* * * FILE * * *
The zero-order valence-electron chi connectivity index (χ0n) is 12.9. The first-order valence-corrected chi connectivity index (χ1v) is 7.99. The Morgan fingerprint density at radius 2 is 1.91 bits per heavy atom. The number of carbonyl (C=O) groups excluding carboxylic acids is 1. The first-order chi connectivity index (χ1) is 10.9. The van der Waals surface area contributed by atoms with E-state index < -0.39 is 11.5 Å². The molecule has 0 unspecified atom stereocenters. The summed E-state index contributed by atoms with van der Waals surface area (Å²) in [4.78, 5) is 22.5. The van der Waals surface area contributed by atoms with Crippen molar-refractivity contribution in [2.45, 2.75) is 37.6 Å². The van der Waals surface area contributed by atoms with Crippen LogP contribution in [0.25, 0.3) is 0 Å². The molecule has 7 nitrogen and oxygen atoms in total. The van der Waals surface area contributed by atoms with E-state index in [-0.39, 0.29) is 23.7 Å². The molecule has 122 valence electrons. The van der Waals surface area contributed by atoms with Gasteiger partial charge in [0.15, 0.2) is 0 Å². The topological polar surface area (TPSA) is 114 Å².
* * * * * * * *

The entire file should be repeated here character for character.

The zero-order valence-electron chi connectivity index (χ0n) is 12.9. The first-order valence-corrected chi connectivity index (χ1v) is 7.99. The Morgan fingerprint density at radius 2 is 1.91 bits per heavy atom. The number of carbonyl (C=O) groups excluding carboxylic acids is 1. The first-order chi connectivity index (χ1) is 10.9. The van der Waals surface area contributed by atoms with E-state index < -0.39 is 11.5 Å². The molecule has 0 unspecified atom stereocenters. The summed E-state index contributed by atoms with van der Waals surface area (Å²) in [4.78, 5) is 22.5. The van der Waals surface area contributed by atoms with Crippen molar-refractivity contribution in [2.45, 2.75) is 37.6 Å². The van der Waals surface area contributed by atoms with Crippen LogP contribution in [0.25, 0.3) is 0 Å². The molecule has 7 nitrogen and oxygen atoms in total. The van der Waals surface area contributed by atoms with E-state index in [-0.39, 0.29) is 23.7 Å². The molecule has 122 valence electrons. The van der Waals surface area contributed by atoms with Gasteiger partial charge in [0.15, 0.2) is 0 Å². The topological polar surface area (TPSA) is 114 Å².